Start your day off right with this Ugandan breakfast. Traditionally it is made with offal but if that’s not up your street then you can always ask for it “without insides”. It is made with a thick sauce and normally plenty of Matoke. A good start to the day if you have had a heavy night on the Waragi (a local gin).


The king of Ugandan food! You can find Rolex in every corner of Uganda and for good reason. It is the perfect salty snack street food made by rolling (hence the name) cabbage, onion and tomato in an omelette in a Chappati. The number of eggs in your omelette and the number of chapattis in your Rolex are optional so feel free to build the perfect Rolex for you.

African Tea

Quite like a Chai tea, African tea is a rich and spiced drink. Best made with fresh milk and plenty of sugar- having a sweet tooth is very important in Uganda.


Matoke is a particular type of banana which is harvested when green and used in everything. It has the consistency of potatoes and can be boiled in the same way, added into stews or cooked in its skins and eaten as a roadside snack. 


These sweet treats are like little Ugandan donuts. Deep fried dough with plenty of sugar in the batter- remember what I said about having a sweet tooth! You can buy these in packets but the best ones will be fresh, hot and home made.


Peanuts by any other name but I swear they do have a slightly different flavour- perhaps a bit more earthy. Best when roasted and coated in salt. If you’re self-driving round Uganda these make the perfect driving snack and can also be purchased from street sellers. 


The humble chapati has already made an appearance on this list for its key role in the famed Rolex. But a good Ugandan chapatti on its own is a delightful experience. Again best when purchased hot from the road side. These were introduced by Indian settlers but are now an essential part of East African cuisine and slightly crispier than their original version. Have one by itself or add local honey or an avocado (they grow beautifully in Uganda and are delicious and prolific!)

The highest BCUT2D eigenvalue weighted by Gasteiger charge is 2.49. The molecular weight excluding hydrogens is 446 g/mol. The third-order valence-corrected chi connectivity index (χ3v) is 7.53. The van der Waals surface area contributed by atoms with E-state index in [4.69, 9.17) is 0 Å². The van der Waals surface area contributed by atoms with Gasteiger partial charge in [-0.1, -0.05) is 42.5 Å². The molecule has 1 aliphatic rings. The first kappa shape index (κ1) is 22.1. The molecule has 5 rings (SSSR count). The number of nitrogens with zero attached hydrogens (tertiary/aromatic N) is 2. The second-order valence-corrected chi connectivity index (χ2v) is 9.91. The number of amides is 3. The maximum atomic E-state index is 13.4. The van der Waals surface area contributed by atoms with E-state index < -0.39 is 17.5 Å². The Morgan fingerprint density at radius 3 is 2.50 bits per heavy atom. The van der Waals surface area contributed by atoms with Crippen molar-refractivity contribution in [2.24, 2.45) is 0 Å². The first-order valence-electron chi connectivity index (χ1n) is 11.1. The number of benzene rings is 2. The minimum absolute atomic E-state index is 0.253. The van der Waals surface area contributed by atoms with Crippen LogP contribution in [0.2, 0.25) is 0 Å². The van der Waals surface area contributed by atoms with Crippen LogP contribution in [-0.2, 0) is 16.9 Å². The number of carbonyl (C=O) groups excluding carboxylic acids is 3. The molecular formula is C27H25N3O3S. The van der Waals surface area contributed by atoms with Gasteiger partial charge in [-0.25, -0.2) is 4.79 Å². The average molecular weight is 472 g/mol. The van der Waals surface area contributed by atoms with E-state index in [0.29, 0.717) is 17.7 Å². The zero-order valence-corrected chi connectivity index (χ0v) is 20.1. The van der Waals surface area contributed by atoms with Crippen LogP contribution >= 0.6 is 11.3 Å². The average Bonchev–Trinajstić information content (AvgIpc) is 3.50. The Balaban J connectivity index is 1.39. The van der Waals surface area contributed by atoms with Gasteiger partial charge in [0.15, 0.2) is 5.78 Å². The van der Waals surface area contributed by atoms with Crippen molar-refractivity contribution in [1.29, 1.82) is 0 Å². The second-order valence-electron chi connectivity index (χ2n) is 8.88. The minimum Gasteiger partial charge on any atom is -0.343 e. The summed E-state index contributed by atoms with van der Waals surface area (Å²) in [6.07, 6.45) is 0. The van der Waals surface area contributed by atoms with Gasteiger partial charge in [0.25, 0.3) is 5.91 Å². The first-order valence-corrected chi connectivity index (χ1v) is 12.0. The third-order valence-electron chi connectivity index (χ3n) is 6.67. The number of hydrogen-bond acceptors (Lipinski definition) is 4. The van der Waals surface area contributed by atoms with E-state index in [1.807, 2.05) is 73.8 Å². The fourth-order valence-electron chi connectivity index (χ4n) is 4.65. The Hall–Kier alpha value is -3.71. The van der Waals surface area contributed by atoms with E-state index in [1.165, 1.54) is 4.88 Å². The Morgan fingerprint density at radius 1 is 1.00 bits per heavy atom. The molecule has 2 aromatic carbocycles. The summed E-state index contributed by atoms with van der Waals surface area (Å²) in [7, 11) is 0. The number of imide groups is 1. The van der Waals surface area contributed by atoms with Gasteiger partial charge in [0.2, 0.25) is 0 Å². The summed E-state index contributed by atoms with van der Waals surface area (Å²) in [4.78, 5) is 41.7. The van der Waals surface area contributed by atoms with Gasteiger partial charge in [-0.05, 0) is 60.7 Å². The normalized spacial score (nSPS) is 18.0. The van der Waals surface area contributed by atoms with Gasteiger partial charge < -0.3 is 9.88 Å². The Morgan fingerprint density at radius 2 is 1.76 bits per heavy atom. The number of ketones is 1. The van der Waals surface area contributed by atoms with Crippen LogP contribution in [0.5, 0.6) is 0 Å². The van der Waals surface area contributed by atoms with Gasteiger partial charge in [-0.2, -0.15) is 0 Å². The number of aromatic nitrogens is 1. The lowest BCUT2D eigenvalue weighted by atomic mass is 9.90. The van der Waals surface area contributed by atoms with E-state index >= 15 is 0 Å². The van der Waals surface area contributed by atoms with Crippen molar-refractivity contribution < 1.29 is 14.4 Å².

These are not actually native to Uganda and are known as eggfruit in the region around Bwindi but elsewhere are known as tamarillo. They have a bit of a sour but refreshing taste when fresh and make a particularly fantastic jam 


This is the official name for meat stick! Meat sticks are sold by vendors in the bars come night fall and are a fantastic salty snack- the perfect accompaniment to an Eagle or a Nile! Alternatively purchase a goat or a sheep at the local market, grab some mates, build a fire and make your own. Again be wary of offal, but if you like liver this is a good way to have it. 


The colloquial name for potato (as opposed to sweet potatoes) These are an essential part of Ugandan stews in particular and grow really well in the hilly regions around Bwindi. Not solely Ugandan but the name is worth knowing to understand the lingo.